A CEO of a foreign company said his fear was that his company was losing ground in India and many developing markets without seemingly realizing it. He mentioned that he was shocked to find out that his company’s 20% market share was in reality only 2% since his company’s products addressed only 10% of the Indian market. This posed two questions for the CEO. First, should he be happy with the 20% or concerned about the 2% market share? If the latter, what if at all, can they do about it?
In this article we will discuss both these questions as they form part of the central thesis of Globality. Many skeptics have said that the process of globalization has been going on for dozens of years and there is nothing unique about Globality except perhaps the coining of another consultant jargon.
While Globality as a word has been used intermittently since 1940s, we have used it to describe the emerging state of the global business era where the game is played not only by companies based in rich countries moving out of their home countries, but also by challengers from Rapidly Developing Economies (RDE). These challengers are taking on the incumbents for markets, financial resources, technologies, and talent — literally everything. It is no more a one-way street ‘west to east’, but much more like a junction with ‘roads’ from all directions bringing ‘challengers’ into the business.
The market leaders are local Indian companies, names of some of which we may not even have heard of. Globality seems to have suddenly ‘arrived’ with the RDEs taking center-stage and taking many companies by surprise, either because they were not paying sufficient attention to the fast emerging markets in RDEs or by the sheer speed of change, or both.
In 1990, RDEs constituted only 25% of global GDP compared to 51% for G7. In 2007, they are nearly equal (42% vs 44% respectively) and will overtake G7 either in 2008 or 2009. If you look at growth, the rich G7 countries contributed only 24% of the global GDP growth in 2007 compared to over 54% for these RDEs. But these RDEs are still poor countries.
The average per capita income of the now well known BRIC (Brazil-Russia-India-China) countries was nearly $2700 in 2007. US had similar per capita income way back in early 1960s. Even within the BRIC countries, let alone the RDEs, there are major differences. Per capita income varies 3 times in terms of USD PPP between the lowest and highest. Population which lives with income below $2 per day varies from 12% to 80% and urban dwellers vary from 30% to 80%.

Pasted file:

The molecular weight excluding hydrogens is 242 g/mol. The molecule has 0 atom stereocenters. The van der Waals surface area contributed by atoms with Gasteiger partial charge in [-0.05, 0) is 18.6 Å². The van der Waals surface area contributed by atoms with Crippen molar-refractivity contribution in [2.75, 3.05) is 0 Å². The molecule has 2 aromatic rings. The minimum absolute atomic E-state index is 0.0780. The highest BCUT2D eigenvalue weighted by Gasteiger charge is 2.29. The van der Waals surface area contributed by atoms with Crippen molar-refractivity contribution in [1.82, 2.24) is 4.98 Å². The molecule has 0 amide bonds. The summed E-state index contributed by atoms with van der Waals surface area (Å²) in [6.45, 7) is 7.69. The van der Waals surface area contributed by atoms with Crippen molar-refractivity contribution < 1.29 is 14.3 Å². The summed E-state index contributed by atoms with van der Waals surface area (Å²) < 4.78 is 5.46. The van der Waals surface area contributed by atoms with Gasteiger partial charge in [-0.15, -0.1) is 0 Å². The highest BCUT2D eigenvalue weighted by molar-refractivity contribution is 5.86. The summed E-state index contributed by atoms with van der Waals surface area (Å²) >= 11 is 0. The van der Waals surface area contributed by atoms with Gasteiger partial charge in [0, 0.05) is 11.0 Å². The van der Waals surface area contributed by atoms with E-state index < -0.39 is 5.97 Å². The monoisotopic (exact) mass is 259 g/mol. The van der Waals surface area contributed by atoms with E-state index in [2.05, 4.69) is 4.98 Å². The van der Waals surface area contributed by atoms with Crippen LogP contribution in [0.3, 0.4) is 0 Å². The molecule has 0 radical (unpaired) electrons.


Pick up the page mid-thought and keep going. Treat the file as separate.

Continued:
Leaders in globality intuitively understand and exploit this characteristic of RDEs. Tata Motors came up with the tag line ‘more car for less’ when they launched Indica with more features and functionality compared to their peers at a highly competitive price. Indica, once the initial quality issues were sorted out, became a leader in its segment. The world of globality is a world of heterogeneity.
The leaders have to solve the challenge of meeting these widely divergent demand patterns in different parts of the world in the most efficient way. Another automotive example shows how leaders do it. When Renault wanted to reach out to price-sensitive customers in Central and Eastern Europe (CEE), they knew that their existing small car models like Clio were just too expensive. So they set up a team in Romania exclusively to design such a car.
This team took the basic Clio platform and re-engineered it to reduce costs by 40%. When Renault wanted to enter India, they realised that they would need to further squeeze cost out and customise the product for the Indian market. Their joint venture partner Mahindra’s engineers took the CEE Logan model and took out a further 15% of the cost before its introduction in India. Clio and Logan in Europe and Logan in India all have the same platform heritage (and thus share many parts) but are at different price points and meet different sets of customer needs. Efficiency and effectiveness together.
Unlike more mature markets, the evolving RDE markets continue to provide many opportunities to not just re-define a segment but also to create new categories. Examples of the former are the one-use shampoo sachets introduced by Cavincare which has quickly became a major player in the hair care segment with its innovative approach.